Is John Carter Going to Be a $250 Million Flop?
That's the narrative The Daily Beast pushes today in an article by Chris Lee.
Why the impending doom for the over-budget "vanity project" dogged by a perfectionist director's reshoots?
Some executives claim the trailers are too confusing:
The sci-fi thriller lands in theaters March 9, and if you’ve seen the billboards or commercials, you’d be forgiven for wondering what it’s about. A hunk in a leather chest harness (Taylor Kitsch of the late, beloved, but little-viewed sports drama Friday Night Lights), identified as “John Carter of Earth,” battles aliens in a coliseum, faces down a stampede of four-armed beasties, and seduces a princess who resembles a va-va-voom version of Jasmine from Disney’s Aladdin. Is this Avatar meets Clash of the Titans? Gladiator meets Cowboys and Aliens? A 22-second “teaser” trailer that aired during the Super Bowl didn’t make things any clearer. “You know it’s gotta be bad when they start breaking up the scenes and doing something conceptual for a Super Bowl spot,” observed a ranking executive at a rival studio. “It’s like, ‘Guys, this is your Hail Mary?’”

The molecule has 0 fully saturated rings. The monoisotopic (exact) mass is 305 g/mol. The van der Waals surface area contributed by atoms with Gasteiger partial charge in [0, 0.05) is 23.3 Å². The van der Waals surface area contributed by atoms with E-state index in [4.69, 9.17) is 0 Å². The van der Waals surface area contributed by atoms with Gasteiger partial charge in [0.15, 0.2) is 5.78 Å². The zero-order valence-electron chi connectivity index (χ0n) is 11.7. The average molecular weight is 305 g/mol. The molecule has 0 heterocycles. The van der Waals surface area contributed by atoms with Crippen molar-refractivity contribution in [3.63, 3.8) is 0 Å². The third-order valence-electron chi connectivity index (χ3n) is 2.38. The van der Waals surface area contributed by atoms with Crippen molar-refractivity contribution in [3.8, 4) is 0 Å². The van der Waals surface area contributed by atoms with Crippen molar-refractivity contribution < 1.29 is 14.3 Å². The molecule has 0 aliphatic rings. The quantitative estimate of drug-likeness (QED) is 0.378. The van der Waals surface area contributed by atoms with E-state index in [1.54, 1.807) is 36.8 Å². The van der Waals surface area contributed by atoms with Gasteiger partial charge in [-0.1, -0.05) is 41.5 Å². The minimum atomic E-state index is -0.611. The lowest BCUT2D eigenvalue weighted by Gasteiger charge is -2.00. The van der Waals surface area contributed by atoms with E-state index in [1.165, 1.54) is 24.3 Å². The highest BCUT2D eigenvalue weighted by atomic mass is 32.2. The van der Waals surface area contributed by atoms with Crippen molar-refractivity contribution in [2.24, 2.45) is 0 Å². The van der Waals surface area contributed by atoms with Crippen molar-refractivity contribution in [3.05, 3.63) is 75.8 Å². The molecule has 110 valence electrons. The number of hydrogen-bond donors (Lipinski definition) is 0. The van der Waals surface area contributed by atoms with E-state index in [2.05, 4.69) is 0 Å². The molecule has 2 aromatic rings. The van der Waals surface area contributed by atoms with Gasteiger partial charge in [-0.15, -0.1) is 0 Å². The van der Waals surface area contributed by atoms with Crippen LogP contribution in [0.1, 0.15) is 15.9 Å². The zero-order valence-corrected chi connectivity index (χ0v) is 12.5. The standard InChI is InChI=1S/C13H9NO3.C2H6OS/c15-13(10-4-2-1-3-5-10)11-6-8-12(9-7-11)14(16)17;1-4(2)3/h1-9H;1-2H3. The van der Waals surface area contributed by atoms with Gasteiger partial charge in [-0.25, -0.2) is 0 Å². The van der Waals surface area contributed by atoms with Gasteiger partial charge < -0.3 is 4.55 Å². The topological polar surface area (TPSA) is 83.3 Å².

Others regard the title change from John Carter of Mars to just John Carter as a fatal move:
Although the character has been known as “John Carter of Mars” and was envisioned as a movie trilogy under that name, Disney marketers dropped the “of Mars” part because of industry-think holding that female movie fans are more likely to be turned off by such overtly sci-fi elements. And after the big-budget failure of last year’s Cowboys & Aliens seemingly confirmed that modern audiences are uninterested in Westerns—or, by extension, vintage Americana—Carter’s Civil War connection has been all but excised from the marketing.
“You take out ‘of Mars,’ you don’t tell where he came from? That’s what makes it unique!” a former Disney executive said. “They choose to ignore that, and the whole campaign ends up meaning nothing. It’s boiled down to something no one wants to see.”
But I'm not worried yet. The unnamed ex-Disney execs and other studio bigwigs got this wrong: “The geek generation isn’t responding. It’s too weird for the family audience. Then it has the Disney brand and PG-13? I’m not sure who it’s for.”
Geek enthusiasm for the film seems high enough with the to-be-expected level of naysayers. Am I wrong?
Previously on John Carter here at PJ Lifestyle: